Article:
So how did we get the shot? We stopped shooting and let the cat wander around the studio, dismissing the crew for an early lunch. The only people in studio were the handlers, cat and our camera man (the shot was static and we were rigged ready). Once it didn't feel vulnerable man did that cat go at that food!!!!! PERFECTAMUNDO! annnnnnnnnnddddddddd ACTION! Done in one take!
2nd Rule: Doing more takes doesn't mean you will perfect the shot.
The best takes with animals tend to be the first 3 if it's a repetitive action. Once they're bored, you can try and try but it will become less and less likely so really plan your moves well and don't overwork your furry friend.
Next rule: Listen to the handlers.
They know their animals, they take the time to look for the perfect animal for you and those on their books have been selected for a number of reasons. They know their animal and they know how to get the best out of them. Dismiss their advice at your peril! They'll often do this from the very beginning, breeds have certain traits. Tabby cats for example like to explore, show cats will sit still for you - you fe-line me?! A good handler will advise you on the best breeds for your shot. So what's more important to you? An animal that can do the very trick you want or the look of the animal, so think carefully!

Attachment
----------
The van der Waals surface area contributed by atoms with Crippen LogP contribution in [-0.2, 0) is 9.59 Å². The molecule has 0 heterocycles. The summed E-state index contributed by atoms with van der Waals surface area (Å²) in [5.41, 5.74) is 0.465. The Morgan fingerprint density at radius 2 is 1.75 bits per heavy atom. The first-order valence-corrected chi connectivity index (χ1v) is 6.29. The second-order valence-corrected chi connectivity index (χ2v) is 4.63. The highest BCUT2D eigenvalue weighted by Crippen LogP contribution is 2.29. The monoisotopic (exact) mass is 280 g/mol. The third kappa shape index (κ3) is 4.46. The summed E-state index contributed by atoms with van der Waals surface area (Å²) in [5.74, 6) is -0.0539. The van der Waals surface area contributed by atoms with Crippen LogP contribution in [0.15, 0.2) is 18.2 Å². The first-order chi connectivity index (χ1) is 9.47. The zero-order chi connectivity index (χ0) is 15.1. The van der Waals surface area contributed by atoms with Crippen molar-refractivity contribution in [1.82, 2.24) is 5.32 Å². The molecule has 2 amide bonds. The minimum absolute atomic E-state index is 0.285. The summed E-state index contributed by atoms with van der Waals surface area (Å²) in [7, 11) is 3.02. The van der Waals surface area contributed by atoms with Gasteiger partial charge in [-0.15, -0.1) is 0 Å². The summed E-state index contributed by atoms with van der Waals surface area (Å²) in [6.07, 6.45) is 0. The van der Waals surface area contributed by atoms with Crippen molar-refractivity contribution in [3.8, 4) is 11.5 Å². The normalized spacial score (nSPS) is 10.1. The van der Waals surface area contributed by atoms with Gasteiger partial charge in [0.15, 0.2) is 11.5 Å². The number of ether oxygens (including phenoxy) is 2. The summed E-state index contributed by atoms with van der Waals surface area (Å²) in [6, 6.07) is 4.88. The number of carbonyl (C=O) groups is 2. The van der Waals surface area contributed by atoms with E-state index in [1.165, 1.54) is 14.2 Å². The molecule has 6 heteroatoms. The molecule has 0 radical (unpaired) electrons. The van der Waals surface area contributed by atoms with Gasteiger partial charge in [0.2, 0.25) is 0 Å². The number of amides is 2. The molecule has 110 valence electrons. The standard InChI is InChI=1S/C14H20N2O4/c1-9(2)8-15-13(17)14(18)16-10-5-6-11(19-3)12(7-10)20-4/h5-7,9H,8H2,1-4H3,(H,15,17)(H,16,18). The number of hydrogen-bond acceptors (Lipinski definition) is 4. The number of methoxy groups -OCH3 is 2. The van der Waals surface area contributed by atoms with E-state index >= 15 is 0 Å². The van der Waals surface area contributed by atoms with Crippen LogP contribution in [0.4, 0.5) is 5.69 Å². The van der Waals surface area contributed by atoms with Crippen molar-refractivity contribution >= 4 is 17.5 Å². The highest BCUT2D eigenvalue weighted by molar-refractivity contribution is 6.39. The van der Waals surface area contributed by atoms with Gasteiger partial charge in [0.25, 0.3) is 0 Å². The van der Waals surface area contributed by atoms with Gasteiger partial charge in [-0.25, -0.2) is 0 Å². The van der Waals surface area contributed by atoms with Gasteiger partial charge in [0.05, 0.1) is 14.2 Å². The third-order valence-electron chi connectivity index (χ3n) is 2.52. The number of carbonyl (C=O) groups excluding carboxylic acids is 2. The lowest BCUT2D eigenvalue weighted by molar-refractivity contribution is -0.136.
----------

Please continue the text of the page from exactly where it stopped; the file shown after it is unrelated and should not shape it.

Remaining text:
This leads me onto my next rule...
Bring your handlers on as early as possible!
If you really have to have that calm sleepy boxer in your shot (oxymoron if ever I heard one) then cast as early as possible. It may surprise you but it's not like picking furniture. "I like what that dog does but can I have it in a different colour" yes... but it might not have the same capabilities. Different dogs have different skill levels so your trainer will begin getting the owners to rehearse the tricks with them weeks before to enable them to perform better on set for you especially if the action goes against the very instinct or nature of the breed. Cast them the day before and it's often pot luck. If you want the look and the action together early casting is crucial to success. We can never guarantee but as a production manager I'm here to foresee these problems and advice on how best to avoid it so think on!
Beautifully leading on to my last rule. There are no guarantees.